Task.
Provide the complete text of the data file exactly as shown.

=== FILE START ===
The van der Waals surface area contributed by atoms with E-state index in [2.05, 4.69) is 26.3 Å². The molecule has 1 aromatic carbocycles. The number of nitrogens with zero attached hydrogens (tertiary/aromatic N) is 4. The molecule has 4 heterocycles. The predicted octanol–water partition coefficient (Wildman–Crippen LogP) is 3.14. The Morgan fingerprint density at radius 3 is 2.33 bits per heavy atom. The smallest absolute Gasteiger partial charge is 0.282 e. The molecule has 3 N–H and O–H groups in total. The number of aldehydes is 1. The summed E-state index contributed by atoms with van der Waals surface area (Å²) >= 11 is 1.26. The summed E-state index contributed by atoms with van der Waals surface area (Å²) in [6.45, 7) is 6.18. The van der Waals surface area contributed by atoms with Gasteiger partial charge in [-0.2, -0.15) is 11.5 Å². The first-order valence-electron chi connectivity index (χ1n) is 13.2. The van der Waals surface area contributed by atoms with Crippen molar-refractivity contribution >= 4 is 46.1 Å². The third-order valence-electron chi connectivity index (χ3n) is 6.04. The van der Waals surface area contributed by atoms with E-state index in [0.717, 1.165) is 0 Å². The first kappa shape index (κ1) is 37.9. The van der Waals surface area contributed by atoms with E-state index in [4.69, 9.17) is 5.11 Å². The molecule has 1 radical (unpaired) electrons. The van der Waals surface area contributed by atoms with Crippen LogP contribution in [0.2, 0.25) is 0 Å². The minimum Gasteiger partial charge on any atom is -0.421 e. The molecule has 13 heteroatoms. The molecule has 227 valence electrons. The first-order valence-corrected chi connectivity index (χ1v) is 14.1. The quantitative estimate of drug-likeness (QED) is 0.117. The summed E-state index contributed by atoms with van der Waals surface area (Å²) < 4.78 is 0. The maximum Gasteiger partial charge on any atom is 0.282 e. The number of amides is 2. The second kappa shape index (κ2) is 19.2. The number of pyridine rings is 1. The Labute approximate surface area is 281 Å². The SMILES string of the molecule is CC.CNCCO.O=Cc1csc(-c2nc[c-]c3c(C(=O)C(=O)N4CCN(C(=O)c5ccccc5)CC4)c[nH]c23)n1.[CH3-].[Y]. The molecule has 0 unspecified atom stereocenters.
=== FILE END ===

The van der Waals surface area contributed by atoms with E-state index in [2.05, 4.69) is 26.3 Å². The molecule has 1 aromatic carbocycles. The number of nitrogens with zero attached hydrogens (tertiary/aromatic N) is 4. The molecule has 4 heterocycles. The predicted octanol–water partition coefficient (Wildman–Crippen LogP) is 3.14. The Morgan fingerprint density at radius 3 is 2.33 bits per heavy atom. The smallest absolute Gasteiger partial charge is 0.282 e. The molecule has 3 N–H and O–H groups in total. The number of aldehydes is 1. The summed E-state index contributed by atoms with van der Waals surface area (Å²) >= 11 is 1.26. The summed E-state index contributed by atoms with van der Waals surface area (Å²) in [6.45, 7) is 6.18. The van der Waals surface area contributed by atoms with Gasteiger partial charge in [-0.2, -0.15) is 11.5 Å². The first-order valence-electron chi connectivity index (χ1n) is 13.2. The van der Waals surface area contributed by atoms with Crippen molar-refractivity contribution >= 4 is 46.1 Å². The third-order valence-electron chi connectivity index (χ3n) is 6.04. The van der Waals surface area contributed by atoms with E-state index in [0.717, 1.165) is 0 Å². The first kappa shape index (κ1) is 37.9. The van der Waals surface area contributed by atoms with E-state index in [4.69, 9.17) is 5.11 Å². The molecule has 1 radical (unpaired) electrons. The van der Waals surface area contributed by atoms with Crippen LogP contribution in [0.2, 0.25) is 0 Å². The minimum Gasteiger partial charge on any atom is -0.421 e. The molecule has 13 heteroatoms. The molecule has 227 valence electrons. The first-order valence-corrected chi connectivity index (χ1v) is 14.1. The quantitative estimate of drug-likeness (QED) is 0.117. The summed E-state index contributed by atoms with van der Waals surface area (Å²) < 4.78 is 0. The maximum Gasteiger partial charge on any atom is 0.282 e. The number of amides is 2. The second kappa shape index (κ2) is 19.2. The number of pyridine rings is 1. The Labute approximate surface area is 281 Å². The SMILES string of the molecule is CC.CNCCO.O=Cc1csc(-c2nc[c-]c3c(C(=O)C(=O)N4CCN(C(=O)c5ccccc5)CC4)c[nH]c23)n1.[CH3-].[Y]. The molecule has 0 unspecified atom stereocenters.